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Spotlight on Women’s Health

President Obama expands women’s access to preventative services. Under the Affordable Care Act (ACA), most health insurance plans will cover women’s preventive services – including well women visits, and domestic violence screenings – without charging a co-pay or deductible.[1] This new law will save money for millions of Americans and ensure Americans nationwide get the high-quality […] Continue reading →

We deserve to be at the table, not on the menu

The governor’s yet-to-be-unveiled education overhaul plan actually doesn’t belong to the governor so much as it belongs to Cleveland Mayor Frank Jackson. Sen. Peggy Lehner, R-Kettering acknowledged that Jackson’s plan contains many provisions that were “also in Senate Bill 5.” Jackson’s plan, says Lehner, “…takes the best of Senate Bill 5.” Rather than speak with the Cleveland Teachers Union about his transformation plan, Mayor Jackson held back-door conversations with city’s business community. Instead of putting teachers at the table, Jackson’s plan puts them on the menu. Continue reading →

Early Literacy: Making It Happen

There is no doubt that literacy is important in today’s world, yet we still live in a nation where more than 20 percent of adults read below a fifth grade level. The statistics in our correctional institutions are eye opening. Almost 85 percent of the children who enter the juvenile court system are functionally illiterate, while 60 percent of the adults in prison are considered illiterate (Ellis, 2011). We cannot allow this to continue to happen in our nation. Illiteracy is a viscous cycle and we as a nation need to stop the cycle. The question is where do we begin? It is because of statistics like these that programs like Reach Out and Read are so important. Reach out and Read is a program that promotes early literacy and school readiness. Continue reading →

OEA Opposes Ohio House Bill 136

Representative Matt Huffman (R-Lima) held a press conference on Monday, December 12, 2011 to outline changes to a proposed statewide voucher program. The “PACT” scholarship program was proposed in House Bill 136 which had narrowly passed the House Education Committee and has yet to reach the House Floor. OEA strongly opposes HB 136, a bill […] Continue reading →

Linda Darling-Hammond gets to the heart of education policy problems

“Why is Congress Redlining Our Schools?” is Linda Darling-Hammond’s incisive piece on No Child Left Behind, Race to the Top and the marginalization of our poorest children in the Nation (www.thenation.com) magazine’s most recent issue. There are many things in the Darling-Hammond piece that surprised me, such as why the U.S. ranks so low in international education rankings – poverty! – and how the Reagan revolution dismantled reforms that really worked in the 1970s. Continue reading →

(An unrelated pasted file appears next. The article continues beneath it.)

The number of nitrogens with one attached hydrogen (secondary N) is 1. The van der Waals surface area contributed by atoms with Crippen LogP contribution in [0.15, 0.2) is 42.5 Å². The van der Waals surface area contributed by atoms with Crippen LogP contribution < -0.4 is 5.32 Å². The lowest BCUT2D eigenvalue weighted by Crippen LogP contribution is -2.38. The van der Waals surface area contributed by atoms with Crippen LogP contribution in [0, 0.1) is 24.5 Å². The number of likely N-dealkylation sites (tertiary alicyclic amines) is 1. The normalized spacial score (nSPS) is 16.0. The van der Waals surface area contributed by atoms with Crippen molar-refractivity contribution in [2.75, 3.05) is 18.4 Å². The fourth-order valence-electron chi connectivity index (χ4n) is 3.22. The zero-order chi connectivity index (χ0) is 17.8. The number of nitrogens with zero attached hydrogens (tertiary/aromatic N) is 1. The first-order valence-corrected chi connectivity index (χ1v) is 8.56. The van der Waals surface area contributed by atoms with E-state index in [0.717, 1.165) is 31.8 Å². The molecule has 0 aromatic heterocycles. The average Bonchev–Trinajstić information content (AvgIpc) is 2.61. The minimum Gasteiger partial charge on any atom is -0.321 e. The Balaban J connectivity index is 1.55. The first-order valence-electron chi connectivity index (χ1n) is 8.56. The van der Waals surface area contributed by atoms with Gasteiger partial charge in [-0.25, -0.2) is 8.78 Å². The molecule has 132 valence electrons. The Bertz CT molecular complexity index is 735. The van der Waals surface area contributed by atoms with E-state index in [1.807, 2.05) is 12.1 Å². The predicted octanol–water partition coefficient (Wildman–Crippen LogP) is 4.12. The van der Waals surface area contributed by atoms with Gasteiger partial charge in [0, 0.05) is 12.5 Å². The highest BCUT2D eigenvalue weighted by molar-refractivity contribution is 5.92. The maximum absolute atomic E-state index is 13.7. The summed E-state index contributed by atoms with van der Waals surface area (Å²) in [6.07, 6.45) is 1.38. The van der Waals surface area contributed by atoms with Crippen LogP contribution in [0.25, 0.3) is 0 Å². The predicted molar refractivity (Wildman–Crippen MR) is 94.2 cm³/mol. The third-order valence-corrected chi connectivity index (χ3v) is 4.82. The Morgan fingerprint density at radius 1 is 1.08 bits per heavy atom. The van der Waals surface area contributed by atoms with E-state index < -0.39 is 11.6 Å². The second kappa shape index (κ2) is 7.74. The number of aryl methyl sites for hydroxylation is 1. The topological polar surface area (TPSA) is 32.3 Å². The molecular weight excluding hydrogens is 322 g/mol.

Ohio Requires Credentialing of All Teacher Evaluators

House Bill 153, signed into law on June 30, 2011, significantly changes the way teachers in Ohio will be evaluated. HB 153 creates mandates at both the state and local level that will shape teacher evaluation policy development and teacher evaluation practices and procedures over the next several years. If we commit to take the lead as the architects of this process in each of our districts, we can build high quality local teacher evaluation systems that work for our teachers and their students and strengthen the teaching profession. Continue reading →

Alternatives to merit pay

A newly released report highlights incentives that can be much more effective in attracting and retaining quality teachers than simple merit pay programs. The report shows how merit pay programs that reward teachers based on their students’ standardized test scores do little to improve student achievement and offers information on other incentives that could be more successful. Learn more at www.greatlakescenter.org. Continue reading →

Unsafe for Special Needs Students

Larger class sizes and cut backs on supplemental services have negative consequences for students with special needs. As a special education teacher, parents not only trust me to educate their child; they also want me to make sure their child is safe. Issue 2 will hurt our students, not only their education, but their safety too. For me, that’s just too much to risk, which is why I am voting NO on Issue 2. Continue reading →

Shared Responsibility and Fairness

Educators step up to do their part by providing the stable, nurturing, inspiring environment that makes it possible to reach each student individually. If we are serious about preparing all young people—from pre-K to high school to college and beyond—then we all need to work together, but some Columbus politicians think they’re excused from the kinds of sacrifices we’ve all had to make. Simply put, the rules don’t apply to them. That’s not fair to my students, their families or mine—and that’s why I am voting NO on Issue 2 to repeal Senate Bill 5. Continue reading →
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